Corporate Governance

What Is Corporate Governance?

Corporate governance is the system of rules, practices, and processes by which a firm is directed and controlled. Corporate governance essentially involves balancing the interests of a company's many stakeholders, such as shareholders, senior management executives, customers, suppliers, financiers, the government, and the community.

Since corporate governance also provides the framework for attaining a company's objectives, it encompasses practically every sphere of management, from action plans and internal controls to performance measurement and corporate disclosure.

Key Takeaways

  • Corporate governance is the structure of rules, practices, and processes used to direct and manage a company.
  • A company's board of directors is the primary force influencing corporate governance.
  • Bad corporate governance can cast doubt on a company's operations and its ultimate profitability.
  • Corporate governance entails the areas of environmental awareness, ethical behavior, corporate strategy, compensation, and risk management.
  • The basic principles of corporate governance are accountability, transparency, fairness, and responsibility.

Understanding Corporate Governance

Governance refers specifically to the set of rules, controls, policies, and resolutions put in place to dictate corporate behavior. Proxy advisors and shareholders are important stakeholders who indirectly affect governance, but these are not examples of governance itself. The board of directors is pivotal in governance, and it can have major ramifications for equity valuation.

A company’s corporate governance is important to investors since it shows a company's direction and business integrity. Good corporate governance helps companies build trust with investors and the community. As a result, corporate governance helps promote financial viability by creating a long-term investment opportunity for market participants.

Communicating a firm's corporate governance is a key component of community and investor relations. On Apple Inc.'s investor relations site, for example, the firm outlines its corporate leadership—its executive team, its board of directors—and its corporate governance, including its committee charters and governance documents, such as bylaws, stock ownership guidelines, and articles of incorporation.

Most companies strive to have a high level of corporate governance. For many shareholders, it is not enough for a company to merely be profitable; it also needs to demonstrate good corporate citizenship through environmental awareness, ethical behavior, and sound corporate governance practices. Good corporate governance creates a transparent set of rules and controls in which shareholders, directors, and officers have aligned incentives.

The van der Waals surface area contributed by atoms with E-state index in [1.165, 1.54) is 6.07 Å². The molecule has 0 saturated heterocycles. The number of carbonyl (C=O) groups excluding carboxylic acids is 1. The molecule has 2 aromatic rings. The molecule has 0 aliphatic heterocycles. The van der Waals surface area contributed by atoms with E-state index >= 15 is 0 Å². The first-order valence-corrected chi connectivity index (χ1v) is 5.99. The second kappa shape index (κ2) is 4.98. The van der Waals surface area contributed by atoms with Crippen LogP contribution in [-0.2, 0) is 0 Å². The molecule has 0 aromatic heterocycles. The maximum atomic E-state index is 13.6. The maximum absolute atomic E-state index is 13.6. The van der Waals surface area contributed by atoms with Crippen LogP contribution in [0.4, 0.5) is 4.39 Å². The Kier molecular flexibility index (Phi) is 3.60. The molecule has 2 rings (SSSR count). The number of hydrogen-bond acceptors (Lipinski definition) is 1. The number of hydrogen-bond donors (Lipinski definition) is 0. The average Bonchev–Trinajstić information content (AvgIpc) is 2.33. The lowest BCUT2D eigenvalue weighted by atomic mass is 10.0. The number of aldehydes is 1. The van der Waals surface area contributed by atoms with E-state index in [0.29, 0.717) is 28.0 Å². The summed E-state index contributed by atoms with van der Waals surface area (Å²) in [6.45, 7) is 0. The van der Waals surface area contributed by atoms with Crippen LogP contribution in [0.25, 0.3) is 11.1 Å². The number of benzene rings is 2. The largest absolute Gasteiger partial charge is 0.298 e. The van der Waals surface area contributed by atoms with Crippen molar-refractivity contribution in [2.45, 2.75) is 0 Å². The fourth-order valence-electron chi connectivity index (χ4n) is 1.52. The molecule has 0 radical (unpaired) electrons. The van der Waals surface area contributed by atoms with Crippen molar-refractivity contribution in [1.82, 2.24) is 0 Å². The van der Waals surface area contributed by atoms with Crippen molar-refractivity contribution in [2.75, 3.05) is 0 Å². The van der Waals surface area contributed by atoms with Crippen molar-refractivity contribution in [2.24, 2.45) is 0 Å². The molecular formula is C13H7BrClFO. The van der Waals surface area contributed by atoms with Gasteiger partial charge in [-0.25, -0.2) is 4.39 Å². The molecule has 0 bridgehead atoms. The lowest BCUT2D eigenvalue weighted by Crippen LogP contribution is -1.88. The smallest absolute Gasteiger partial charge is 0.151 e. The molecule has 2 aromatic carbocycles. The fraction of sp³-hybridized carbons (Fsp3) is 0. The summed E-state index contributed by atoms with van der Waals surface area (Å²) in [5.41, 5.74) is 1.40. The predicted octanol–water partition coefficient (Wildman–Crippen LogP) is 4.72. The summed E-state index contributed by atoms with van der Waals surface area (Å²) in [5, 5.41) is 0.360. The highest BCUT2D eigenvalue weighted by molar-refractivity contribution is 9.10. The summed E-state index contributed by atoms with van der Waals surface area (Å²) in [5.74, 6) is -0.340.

Corporate Governance and the Board of Directors

The board of directors is the primary direct stakeholder influencing corporate governance. Directors are elected by shareholders or appointed by other board members, and they represent shareholders of the company.

The board is tasked with making important decisions, such as corporate officer appointments, executive compensation, and dividend policy. In some instances, board obligations stretch beyond financial optimization, as when shareholder resolutions call for certain social or environmental concerns to be prioritized.

A board of directors should consist of a diverse group of individuals, those that have skills and knowledge of the business, as well as those who can bring a fresh perspective from outside of the company and industry.

Boards are often made up of inside and independent members. Insiders are major shareholders, founders, and executives. Independent directors do not share the ties of the insiders, but they are chosen because of their experience managing or directing other large companies. Independents are considered helpful for governance because they dilute the concentration of power and help align shareholder interests with those of the insiders.

The board of directors must ensure that the company's corporate governance policies incorporate the corporate strategy, risk management, accountability, transparency, and ethical business practices.

Examples of Corporate Governance

Volkswagen AG

Bad corporate governance can cast doubt on a company's reliability, integrity, or obligation to shareholders; all of which can have implications on the firm's financial health. Tolerance or support of illegal activities can create scandals like the one that rocked Volkswagen AG starting in September 2015.

The development of the details of "Dieselgate" (as the affair came to be known) revealed that for years the automaker had deliberately and systematically rigged engine emission equipment in its cars in order to manipulate pollution test results in America and Europe. Volkswagen saw its stock shed nearly half its value in the days following the start of the scandal, and its global sales in the first full month following the Breaking News Updates | Latest News Headlines | Photos & News Videos fell 4.5%.

VW's board structure was a reason for how the emissions rigging took place and was not caught earlier. In contrast to a one-tier board system that is common in most companies, VW has a two-tier board system, which consists of a management board and a supervisory board. The supervisory board was meant to monitor management and approve corporate decisions; however, it lacked the independence and authority to be able to carry out these roles.

The supervisory board comprised a large portion of shareholders. Ninety percent of shareholder voting rights were controlled by members of the supervisory board. There was no real independent supervisor; shareholders were in control of the supervisory board, which canceled out the purpose of the supervisory board, which was to oversee management and employees and how they operate within the company, which of course, included rigging emissions.

Enron and Worldcom